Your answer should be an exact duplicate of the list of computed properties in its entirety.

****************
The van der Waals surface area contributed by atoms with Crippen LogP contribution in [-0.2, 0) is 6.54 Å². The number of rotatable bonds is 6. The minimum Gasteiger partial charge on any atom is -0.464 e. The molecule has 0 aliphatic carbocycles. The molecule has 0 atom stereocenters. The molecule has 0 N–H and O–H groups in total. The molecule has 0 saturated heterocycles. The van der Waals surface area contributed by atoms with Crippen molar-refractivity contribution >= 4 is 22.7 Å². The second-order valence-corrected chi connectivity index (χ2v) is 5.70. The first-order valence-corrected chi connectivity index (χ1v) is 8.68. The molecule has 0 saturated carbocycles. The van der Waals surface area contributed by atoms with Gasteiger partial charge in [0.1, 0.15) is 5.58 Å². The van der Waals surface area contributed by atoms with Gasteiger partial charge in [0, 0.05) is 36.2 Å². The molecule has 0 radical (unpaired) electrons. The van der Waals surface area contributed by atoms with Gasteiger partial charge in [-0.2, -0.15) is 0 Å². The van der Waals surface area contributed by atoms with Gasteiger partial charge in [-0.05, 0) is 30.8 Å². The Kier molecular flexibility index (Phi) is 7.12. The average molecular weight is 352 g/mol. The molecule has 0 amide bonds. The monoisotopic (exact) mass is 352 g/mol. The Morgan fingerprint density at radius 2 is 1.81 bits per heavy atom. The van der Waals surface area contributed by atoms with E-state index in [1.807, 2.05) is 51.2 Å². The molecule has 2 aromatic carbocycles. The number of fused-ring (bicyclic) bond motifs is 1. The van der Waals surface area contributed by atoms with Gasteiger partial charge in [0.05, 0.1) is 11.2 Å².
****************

The van der Waals surface area contributed by atoms with Crippen LogP contribution in [-0.2, 0) is 6.54 Å². The number of rotatable bonds is 6. The minimum Gasteiger partial charge on any atom is -0.464 e. The molecule has 0 aliphatic carbocycles. The molecule has 0 atom stereocenters. The molecule has 0 N–H and O–H groups in total. The molecule has 0 saturated heterocycles. The van der Waals surface area contributed by atoms with Crippen molar-refractivity contribution >= 4 is 22.7 Å². The second-order valence-corrected chi connectivity index (χ2v) is 5.70. The first-order valence-corrected chi connectivity index (χ1v) is 8.68. The molecule has 0 saturated carbocycles. The van der Waals surface area contributed by atoms with Gasteiger partial charge in [0.1, 0.15) is 5.58 Å². The van der Waals surface area contributed by atoms with Gasteiger partial charge in [0, 0.05) is 36.2 Å². The molecule has 0 radical (unpaired) electrons. The van der Waals surface area contributed by atoms with Gasteiger partial charge in [-0.2, -0.15) is 0 Å². The van der Waals surface area contributed by atoms with Gasteiger partial charge in [-0.05, 0) is 30.8 Å². The Kier molecular flexibility index (Phi) is 7.12. The average molecular weight is 352 g/mol. The molecule has 0 amide bonds. The monoisotopic (exact) mass is 352 g/mol. The Morgan fingerprint density at radius 2 is 1.81 bits per heavy atom. The van der Waals surface area contributed by atoms with E-state index in [1.807, 2.05) is 51.2 Å². The molecule has 2 aromatic carbocycles. The number of fused-ring (bicyclic) bond motifs is 1. The van der Waals surface area contributed by atoms with Gasteiger partial charge in [0.05, 0.1) is 11.2 Å².